In May, three state-subsidized power plants cleared an auction overseen by the independent operator of the regional grid, guaranteeing the units will be called on to deliver electricity to homes and businesses in coming years.
A coalition representing power generators, transmission owners, and others is urging PJM Interconnection to make sure that never happens again.
In a letter to PJM Interconnection, COMPETE is asking the operator of the nation’s largest power grid to take steps to prevent subsidized generation from clearing –energy industry jargon for being called on to produce power to keep the lights on.
The letter marks the latest twist in a prolonged dispute over how to reduce electric bills, a problem New Jersey officials insist is caused by incumbent power producers failing to build new generation since the state broke up its electric monopolies and deregulated the energy industry.
The controversy also has big implications for ratepayers, who, depending on which side is talking, will see electric bills fall because of the new generation subsidized by consumers or will be saddled with more than $2 billion in additional payments to the two New Jersey plants. The other subsidized plant is in Maryland.
In its letter, the coalition argued that the state-subsidized resources distort market signals that generators and others rely on to evaluate future investments,
“This will chill future unsubsidized investment –neroding business opportunities for our members and other consumers to participate in demand-response and energy-efficiency programs,’’ the letter said. Demand response is an initiative designed to have big users of energy reduce their consumption at times of peak demand, a step that lowers electricity prices for all users.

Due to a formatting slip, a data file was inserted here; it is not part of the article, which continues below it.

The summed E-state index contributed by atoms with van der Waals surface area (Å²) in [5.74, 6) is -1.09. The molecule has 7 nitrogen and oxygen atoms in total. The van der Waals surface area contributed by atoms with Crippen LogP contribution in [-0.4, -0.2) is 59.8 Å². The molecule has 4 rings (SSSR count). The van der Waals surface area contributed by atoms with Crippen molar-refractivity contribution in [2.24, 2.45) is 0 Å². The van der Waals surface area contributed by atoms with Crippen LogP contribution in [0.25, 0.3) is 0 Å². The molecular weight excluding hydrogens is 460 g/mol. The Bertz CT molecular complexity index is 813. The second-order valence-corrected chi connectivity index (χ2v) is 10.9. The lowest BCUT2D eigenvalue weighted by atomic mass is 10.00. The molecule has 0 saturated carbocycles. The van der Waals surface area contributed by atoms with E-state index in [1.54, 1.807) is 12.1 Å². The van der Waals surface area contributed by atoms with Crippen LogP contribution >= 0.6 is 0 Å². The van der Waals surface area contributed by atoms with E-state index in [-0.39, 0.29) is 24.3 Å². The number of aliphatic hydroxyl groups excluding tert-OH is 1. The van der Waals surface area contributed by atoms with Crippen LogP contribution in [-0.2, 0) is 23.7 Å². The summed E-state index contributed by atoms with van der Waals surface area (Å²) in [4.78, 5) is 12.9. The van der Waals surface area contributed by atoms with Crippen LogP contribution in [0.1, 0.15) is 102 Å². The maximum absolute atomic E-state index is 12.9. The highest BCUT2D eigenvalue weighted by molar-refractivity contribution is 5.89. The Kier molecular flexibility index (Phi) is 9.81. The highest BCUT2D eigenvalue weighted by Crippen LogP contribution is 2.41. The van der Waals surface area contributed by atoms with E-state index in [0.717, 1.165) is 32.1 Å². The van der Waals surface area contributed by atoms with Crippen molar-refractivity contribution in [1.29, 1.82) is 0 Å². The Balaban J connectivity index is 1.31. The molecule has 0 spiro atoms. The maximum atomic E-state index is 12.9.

“We’re very concerned,’’ said William Massey, counsel to COMPETE. “What we’re looking for is rational changes in the process so that subsidized resources don’t have an unfair advantage.’’
The coalition argues that the state subsidies, which in New Jersey translate into increases in ratepayers’ bills each month over 15 years, create a un-level playing field, allowing the favored plants to obtain lower capital costs from lenders because of the assured revenue payments.
“If you have a guaranteed revenue and are bidding into the market, you are indifferent to what the market price is,’’ Massey said. “Resources should face the same risk/reward profile when they bid into the market.’’
Critics of the New Jersey pilot program to encourage construction of new power plants stepped up questions about the initiative when it was revealed the amount of subsidies one plant would receive.
In the case of Competitive Power Venture’s proposed plant in Woodbridge, the company would receive more than $40 million in subsidies from ratepayers for capacity payments, a cost consumes bear to ensure there is enough power to keep the lights on. The company is guaranteed $286.03 per megawatt hour for providing capacity, well above the record $248 per megawatt hour power suppliers were paid a couple of years ago.
That view is disputed by proponents of the pilot program, who argue, in the end, ratepayers will save a lot more than they spend, because the increased capacity will drive down both energy prices and capacity prices consumers pay.
In recent years, congestion on the power grid and the lack of new generating units being developed, has caused the price of providing capacity to soar, costing consumers more than $1 billion a year in New Jersey. The pilot program handing out ratepayers’ subsidies was enacted to drive down those costs by building new capacity in the state.
Ray Dotter, a spokesman for PJM, said the grid operator is always welcome to improve the auction, which is held each May.
While saying he was constrained regarding the specifics of which plants cleared the auction, Dotter noted that other factors may have contributed to they event. They included a lower cost of capital due to the economic downturn, lower interest rates, and lower natural gas costs, which have increased profits for new natural gas power plants.